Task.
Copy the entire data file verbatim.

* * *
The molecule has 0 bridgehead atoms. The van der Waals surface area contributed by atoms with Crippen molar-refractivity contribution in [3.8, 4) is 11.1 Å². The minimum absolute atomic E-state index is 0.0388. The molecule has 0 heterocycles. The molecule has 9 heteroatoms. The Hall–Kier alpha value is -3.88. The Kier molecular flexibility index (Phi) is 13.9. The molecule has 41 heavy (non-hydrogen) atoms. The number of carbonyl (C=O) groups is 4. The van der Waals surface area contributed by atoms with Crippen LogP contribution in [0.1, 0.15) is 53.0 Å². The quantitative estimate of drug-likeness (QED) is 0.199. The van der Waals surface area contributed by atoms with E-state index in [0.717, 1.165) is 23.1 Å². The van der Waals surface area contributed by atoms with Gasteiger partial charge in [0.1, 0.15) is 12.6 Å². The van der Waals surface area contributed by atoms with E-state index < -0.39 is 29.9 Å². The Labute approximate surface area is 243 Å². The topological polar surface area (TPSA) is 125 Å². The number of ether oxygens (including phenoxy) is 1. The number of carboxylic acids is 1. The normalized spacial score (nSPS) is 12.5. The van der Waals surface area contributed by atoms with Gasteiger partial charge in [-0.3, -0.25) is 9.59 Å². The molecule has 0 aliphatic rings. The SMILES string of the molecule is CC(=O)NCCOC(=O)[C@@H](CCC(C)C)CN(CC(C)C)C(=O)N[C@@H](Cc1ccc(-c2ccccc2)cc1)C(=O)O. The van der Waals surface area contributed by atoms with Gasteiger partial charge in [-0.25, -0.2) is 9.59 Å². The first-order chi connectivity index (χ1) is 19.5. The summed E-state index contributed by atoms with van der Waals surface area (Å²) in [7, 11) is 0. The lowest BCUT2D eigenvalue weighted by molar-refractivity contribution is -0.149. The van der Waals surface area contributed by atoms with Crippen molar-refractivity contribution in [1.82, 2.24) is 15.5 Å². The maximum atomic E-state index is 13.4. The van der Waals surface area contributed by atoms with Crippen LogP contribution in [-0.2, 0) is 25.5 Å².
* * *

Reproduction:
The molecule has 0 bridgehead atoms. The van der Waals surface area contributed by atoms with Crippen molar-refractivity contribution in [3.8, 4) is 11.1 Å². The minimum absolute atomic E-state index is 0.0388. The molecule has 0 heterocycles. The molecule has 9 heteroatoms. The Hall–Kier alpha value is -3.88. The Kier molecular flexibility index (Phi) is 13.9. The molecule has 41 heavy (non-hydrogen) atoms. The number of carbonyl (C=O) groups is 4. The van der Waals surface area contributed by atoms with Crippen LogP contribution in [0.1, 0.15) is 53.0 Å². The quantitative estimate of drug-likeness (QED) is 0.199. The van der Waals surface area contributed by atoms with E-state index in [0.717, 1.165) is 23.1 Å². The van der Waals surface area contributed by atoms with Gasteiger partial charge in [0.1, 0.15) is 12.6 Å². The van der Waals surface area contributed by atoms with E-state index < -0.39 is 29.9 Å². The Labute approximate surface area is 243 Å². The topological polar surface area (TPSA) is 125 Å². The number of ether oxygens (including phenoxy) is 1. The number of carboxylic acids is 1. The normalized spacial score (nSPS) is 12.5. The van der Waals surface area contributed by atoms with Gasteiger partial charge in [-0.3, -0.25) is 9.59 Å². The molecule has 0 aliphatic rings. The SMILES string of the molecule is CC(=O)NCCOC(=O)[C@@H](CCC(C)C)CN(CC(C)C)C(=O)N[C@@H](Cc1ccc(-c2ccccc2)cc1)C(=O)O. The van der Waals surface area contributed by atoms with Gasteiger partial charge in [-0.25, -0.2) is 9.59 Å². The first-order chi connectivity index (χ1) is 19.5. The summed E-state index contributed by atoms with van der Waals surface area (Å²) in [7, 11) is 0. The lowest BCUT2D eigenvalue weighted by molar-refractivity contribution is -0.149. The van der Waals surface area contributed by atoms with Crippen molar-refractivity contribution in [1.82, 2.24) is 15.5 Å². The maximum atomic E-state index is 13.4. The van der Waals surface area contributed by atoms with Crippen LogP contribution in [-0.2, 0) is 25.5 Å².